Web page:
IV vs. IA tPA (Activase) in Acute Ischemic Stroke With CTA Evidence of Major Vessel Occlusion

This study has been completed.
Sponsor:
Collaborator:
Genentech
Information provided by (Responsible Party):
Susan Wilson, University of North Carolina, Chapel Hill
ClinicalTrials.gov Identifier:
NCT00624000
First received: February 14, 2008
Last updated: November 4, 2011
Last verified: November 2011
  Purpose

Stroke is the third leading cause of death in the United States, responsible for 158,488 deaths in 1998 (American Heart Association). Nationwide, each year, an estimated 600,000 to 750,000 people suffer a new or recurrent stroke. Cerebral infarction comprises 80% of all strokes and is the result of a complex series of cellular metabolic events that occur rapidly after interruption of blood flow to a region of the brain. The extent of the brain damage is dependent on the duration and severity of the cerebral ischemia. Acute thrombus formation or migration is the principal cause of blood flow interruption in at least 75% of cerebral infarctions. In several animal models of focal cerebral ischemia, restoration of cerebral blood flow within two to six hours after initial occlusion has been associated with smaller volumes of cerebral infarction and improved functional outcome. An effective way of dissolving the thrombus is by administration of recombinant tissue plasminogen activator or Activase (Alteplase, rt-PA), which promotes the proteolytic action of plasmin from plasminogen at the site of a clot. In this study, the drug, Activase, will be administered in subjects with acute ischemic stroke (AIS) intravenously (IV) or by local intra-arterial (IA) injection. The use of the intravenous administration within 3 hours of stroke symptom onset is FDA approved whereas the intra-arterial administration, despite evidence of potential benefit, is not currently FDA approved. Although not FDA approved, this study will evaluate the effectiveness of IA thrombolysis with Activase, used in AIS because of its higher rate of recanalization , potential expansion of the time window out to 6 hours, and lower doses of thrombolytic agent used compared with systemic or intravenous Activase. The study is designed to test the feasibility and provide preliminary safety data regarding the relative benefits and risks of IA Activase as compared to IV Activase when administered per the NINDS rt-PA stroke study protocol, i.e. randomized within 3 hours of onset of symptoms of ischemic stroke then treated within 3 hours in the IV Activase arm and within 4 hours in the IA Activase arm.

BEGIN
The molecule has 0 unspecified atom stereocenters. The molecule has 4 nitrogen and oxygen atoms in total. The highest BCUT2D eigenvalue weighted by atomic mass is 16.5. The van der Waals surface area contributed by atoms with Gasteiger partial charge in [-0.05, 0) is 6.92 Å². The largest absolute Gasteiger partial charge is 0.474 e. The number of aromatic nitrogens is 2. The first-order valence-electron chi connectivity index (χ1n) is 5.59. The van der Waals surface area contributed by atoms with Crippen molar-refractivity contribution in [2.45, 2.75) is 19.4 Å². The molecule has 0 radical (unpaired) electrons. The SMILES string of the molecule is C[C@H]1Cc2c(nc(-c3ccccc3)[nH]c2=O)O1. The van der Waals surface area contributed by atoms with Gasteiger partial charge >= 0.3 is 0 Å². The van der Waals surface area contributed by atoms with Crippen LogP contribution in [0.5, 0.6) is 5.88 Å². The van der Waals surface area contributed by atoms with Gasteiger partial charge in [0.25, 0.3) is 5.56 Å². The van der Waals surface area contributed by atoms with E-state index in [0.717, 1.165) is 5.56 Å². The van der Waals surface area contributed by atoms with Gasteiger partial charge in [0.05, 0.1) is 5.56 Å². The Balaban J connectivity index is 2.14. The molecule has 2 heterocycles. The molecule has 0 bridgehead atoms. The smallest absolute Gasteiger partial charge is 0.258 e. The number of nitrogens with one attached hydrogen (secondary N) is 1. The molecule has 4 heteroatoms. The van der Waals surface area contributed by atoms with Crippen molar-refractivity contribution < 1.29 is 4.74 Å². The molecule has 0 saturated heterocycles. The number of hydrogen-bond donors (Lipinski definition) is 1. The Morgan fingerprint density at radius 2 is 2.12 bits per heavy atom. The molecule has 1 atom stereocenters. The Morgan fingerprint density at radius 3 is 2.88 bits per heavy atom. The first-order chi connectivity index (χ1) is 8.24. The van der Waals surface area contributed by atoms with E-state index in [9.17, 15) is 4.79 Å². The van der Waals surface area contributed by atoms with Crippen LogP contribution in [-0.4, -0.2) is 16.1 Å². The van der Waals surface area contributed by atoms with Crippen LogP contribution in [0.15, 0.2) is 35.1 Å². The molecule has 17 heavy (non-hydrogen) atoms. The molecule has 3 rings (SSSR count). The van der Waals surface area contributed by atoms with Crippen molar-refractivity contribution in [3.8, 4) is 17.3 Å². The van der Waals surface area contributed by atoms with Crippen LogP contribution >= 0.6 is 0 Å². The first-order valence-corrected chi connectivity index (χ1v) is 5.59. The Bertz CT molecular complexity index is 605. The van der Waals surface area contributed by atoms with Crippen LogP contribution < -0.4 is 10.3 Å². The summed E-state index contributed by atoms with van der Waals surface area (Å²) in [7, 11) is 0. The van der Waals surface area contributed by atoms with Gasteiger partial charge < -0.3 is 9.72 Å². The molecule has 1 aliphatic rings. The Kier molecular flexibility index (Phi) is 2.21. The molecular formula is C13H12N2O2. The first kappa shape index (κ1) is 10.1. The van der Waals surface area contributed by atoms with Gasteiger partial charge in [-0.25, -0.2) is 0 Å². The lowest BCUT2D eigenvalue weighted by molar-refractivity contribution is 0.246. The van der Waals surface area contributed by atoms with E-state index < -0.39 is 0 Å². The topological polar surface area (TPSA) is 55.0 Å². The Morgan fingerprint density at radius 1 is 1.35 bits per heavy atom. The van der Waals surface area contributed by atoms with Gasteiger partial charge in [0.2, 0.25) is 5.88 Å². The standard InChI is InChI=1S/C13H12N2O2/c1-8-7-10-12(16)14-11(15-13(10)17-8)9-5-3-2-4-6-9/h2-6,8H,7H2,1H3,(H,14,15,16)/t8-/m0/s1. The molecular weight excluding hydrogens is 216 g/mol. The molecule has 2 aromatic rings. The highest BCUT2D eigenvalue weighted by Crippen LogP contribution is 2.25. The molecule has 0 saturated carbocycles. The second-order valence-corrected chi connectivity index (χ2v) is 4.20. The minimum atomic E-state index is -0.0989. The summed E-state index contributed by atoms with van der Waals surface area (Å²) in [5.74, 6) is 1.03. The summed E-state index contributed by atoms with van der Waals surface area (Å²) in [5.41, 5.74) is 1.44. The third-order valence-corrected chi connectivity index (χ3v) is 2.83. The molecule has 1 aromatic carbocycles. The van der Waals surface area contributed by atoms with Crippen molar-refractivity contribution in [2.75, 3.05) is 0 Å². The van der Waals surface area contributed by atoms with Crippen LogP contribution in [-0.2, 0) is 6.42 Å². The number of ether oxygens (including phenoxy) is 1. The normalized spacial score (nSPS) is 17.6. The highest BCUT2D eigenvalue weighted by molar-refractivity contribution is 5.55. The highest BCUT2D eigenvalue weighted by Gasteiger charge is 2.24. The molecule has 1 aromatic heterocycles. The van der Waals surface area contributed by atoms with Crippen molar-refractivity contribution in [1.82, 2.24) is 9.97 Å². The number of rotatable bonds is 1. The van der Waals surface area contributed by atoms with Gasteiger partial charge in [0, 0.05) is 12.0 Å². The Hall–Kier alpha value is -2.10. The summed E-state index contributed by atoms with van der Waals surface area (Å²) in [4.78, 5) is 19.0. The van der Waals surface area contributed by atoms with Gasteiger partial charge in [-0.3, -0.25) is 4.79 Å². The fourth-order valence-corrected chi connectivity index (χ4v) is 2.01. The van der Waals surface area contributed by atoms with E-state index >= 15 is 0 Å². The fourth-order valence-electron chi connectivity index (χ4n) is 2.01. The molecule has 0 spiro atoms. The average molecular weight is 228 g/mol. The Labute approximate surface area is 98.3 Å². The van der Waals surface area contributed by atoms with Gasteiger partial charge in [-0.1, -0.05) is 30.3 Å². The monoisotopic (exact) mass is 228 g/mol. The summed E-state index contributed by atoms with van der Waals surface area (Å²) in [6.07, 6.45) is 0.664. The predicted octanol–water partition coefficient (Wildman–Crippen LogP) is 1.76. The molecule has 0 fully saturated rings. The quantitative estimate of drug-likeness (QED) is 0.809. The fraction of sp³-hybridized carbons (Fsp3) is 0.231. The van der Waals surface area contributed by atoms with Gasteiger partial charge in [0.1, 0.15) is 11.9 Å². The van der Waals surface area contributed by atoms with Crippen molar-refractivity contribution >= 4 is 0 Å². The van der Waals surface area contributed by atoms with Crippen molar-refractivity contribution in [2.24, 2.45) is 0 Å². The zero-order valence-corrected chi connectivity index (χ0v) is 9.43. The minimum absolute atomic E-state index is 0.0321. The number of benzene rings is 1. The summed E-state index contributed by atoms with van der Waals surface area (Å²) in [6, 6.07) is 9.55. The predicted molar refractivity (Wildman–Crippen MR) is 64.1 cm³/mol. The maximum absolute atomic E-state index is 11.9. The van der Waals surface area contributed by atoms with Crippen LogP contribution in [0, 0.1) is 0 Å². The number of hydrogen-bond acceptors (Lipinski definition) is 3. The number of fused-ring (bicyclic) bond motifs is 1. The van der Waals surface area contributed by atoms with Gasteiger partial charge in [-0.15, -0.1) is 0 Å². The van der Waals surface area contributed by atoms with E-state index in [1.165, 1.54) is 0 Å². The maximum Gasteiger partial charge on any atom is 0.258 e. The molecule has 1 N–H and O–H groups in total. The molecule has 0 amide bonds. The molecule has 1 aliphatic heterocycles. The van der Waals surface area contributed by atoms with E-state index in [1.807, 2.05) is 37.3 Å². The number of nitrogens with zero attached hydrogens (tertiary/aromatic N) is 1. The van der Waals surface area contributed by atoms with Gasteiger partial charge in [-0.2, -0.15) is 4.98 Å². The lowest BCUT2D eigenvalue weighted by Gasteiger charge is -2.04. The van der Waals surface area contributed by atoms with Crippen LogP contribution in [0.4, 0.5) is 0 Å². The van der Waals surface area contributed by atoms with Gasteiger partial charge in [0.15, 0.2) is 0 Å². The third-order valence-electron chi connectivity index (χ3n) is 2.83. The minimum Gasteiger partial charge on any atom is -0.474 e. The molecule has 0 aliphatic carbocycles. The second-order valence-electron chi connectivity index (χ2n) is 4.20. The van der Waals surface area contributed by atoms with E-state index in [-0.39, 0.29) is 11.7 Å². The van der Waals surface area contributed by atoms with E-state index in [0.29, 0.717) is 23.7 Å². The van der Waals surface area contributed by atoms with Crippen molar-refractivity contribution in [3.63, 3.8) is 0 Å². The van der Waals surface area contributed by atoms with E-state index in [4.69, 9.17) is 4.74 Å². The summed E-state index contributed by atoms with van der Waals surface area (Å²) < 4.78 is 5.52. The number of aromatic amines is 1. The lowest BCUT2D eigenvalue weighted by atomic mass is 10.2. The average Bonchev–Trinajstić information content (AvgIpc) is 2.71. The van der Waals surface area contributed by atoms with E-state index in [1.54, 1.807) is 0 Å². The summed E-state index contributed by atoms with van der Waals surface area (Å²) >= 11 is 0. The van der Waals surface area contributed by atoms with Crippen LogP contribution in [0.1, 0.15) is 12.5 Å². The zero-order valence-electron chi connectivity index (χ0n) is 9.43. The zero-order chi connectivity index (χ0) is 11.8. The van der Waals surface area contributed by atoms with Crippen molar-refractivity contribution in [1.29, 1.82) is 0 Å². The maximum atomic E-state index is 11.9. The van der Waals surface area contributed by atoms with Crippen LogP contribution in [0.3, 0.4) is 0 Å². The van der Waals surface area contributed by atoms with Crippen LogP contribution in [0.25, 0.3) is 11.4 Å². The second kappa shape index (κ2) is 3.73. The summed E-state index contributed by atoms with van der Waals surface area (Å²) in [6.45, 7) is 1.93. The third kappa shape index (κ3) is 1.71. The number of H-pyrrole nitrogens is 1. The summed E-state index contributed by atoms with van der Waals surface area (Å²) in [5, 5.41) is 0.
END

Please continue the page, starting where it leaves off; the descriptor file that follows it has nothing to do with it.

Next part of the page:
Condition Intervention
Ischemic Stroke